This post may come across as something of a rant, and possibly also as a humble brag. I have to concede that I’m ranting a bit, but I would like to emphasise that there is nothing humble about the bragging parts, and that I am entirely serious about the humble parts.
This rant was inspired by my misreading* of a guest post on Chuck Wendig’s blog by a (different) successful author. In it, she repeats the claim that persistence is essential, even the only essential thing, and illustrates it with her life story. It is true that persistence appears to have led her to success. There are a number of other famous examples of this available.
The overwhelming level of sample bias here robs the evidence of all meaning. What about all the persistent people who haven’t succeeded? Nobody listens to their stories, because they are nobodies. Why would you take life lessons from someone who has failed? Well, because if you only listen to people who have succeeded, you get a seriously distorted picture.
So, in full awareness that essentially no-one is going to read this, because I’m not famous enough, I’m going to tell the echoing ether that persistence isn’t enough, and isn’t even necessary.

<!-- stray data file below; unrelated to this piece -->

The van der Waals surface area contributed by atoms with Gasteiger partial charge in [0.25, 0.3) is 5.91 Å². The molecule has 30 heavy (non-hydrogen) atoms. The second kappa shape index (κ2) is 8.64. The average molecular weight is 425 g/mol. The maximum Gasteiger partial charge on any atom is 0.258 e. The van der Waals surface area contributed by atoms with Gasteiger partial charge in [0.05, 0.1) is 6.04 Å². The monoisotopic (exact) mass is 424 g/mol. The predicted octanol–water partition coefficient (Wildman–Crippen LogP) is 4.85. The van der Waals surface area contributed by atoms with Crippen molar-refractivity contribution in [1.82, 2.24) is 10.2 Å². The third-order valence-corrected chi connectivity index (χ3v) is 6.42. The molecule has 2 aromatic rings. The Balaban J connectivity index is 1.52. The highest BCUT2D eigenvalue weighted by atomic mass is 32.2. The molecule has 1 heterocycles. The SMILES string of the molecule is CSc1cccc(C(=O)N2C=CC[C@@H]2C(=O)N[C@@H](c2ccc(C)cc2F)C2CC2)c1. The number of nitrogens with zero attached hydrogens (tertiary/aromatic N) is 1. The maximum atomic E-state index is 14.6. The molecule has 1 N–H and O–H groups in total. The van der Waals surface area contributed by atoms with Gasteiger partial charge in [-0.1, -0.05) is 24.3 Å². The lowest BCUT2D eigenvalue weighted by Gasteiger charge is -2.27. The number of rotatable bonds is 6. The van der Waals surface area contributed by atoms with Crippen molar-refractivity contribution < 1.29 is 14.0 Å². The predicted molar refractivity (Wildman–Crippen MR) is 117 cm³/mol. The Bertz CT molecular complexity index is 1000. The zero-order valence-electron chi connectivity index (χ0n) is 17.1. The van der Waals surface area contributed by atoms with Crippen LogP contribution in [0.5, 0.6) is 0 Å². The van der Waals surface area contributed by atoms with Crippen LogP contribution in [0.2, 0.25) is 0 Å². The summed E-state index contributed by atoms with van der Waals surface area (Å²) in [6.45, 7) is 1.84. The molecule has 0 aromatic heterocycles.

Let’s take “not enough” first. I write and develop roleplaying games. I need to say that because hardly anybody has heard of me. I’ve been doing it professionally for 20 years; longer than Chris Pramas at Green Ronin, and a lot more people have heard of him. He even has a Wikipedia page.
I’ve not had a rejection letter for roleplaying games since I returned to them after deciding that they were not Satanic, around the age of 18. So, that thing about everyone having to collect piles of rejection letters? Not true. I’ve won an Origins Award and a gold ENnie award, helped out by the name recognition of Jonathan Tweet and Mark Rein•Hagen, but for a product, Ars Magica Fifth Edition, that was essentially my work. The previous four editions, which were not my work, did not win. I’ve been developing Ars Magica for longer than anyone else, and I’m getting close to having done it for longer than everyone else who has had the job put together. John Nephew has not fired me. He’s even given me pay rises and bonuses from time to time.
I do not suck, at least not as a roleplaying game author and developer. Because I am not depressed, I know that I do not suck. I do not suck, and I have kept this up for 20 years. Talent and persistence, getting published, I must have succeeded, right?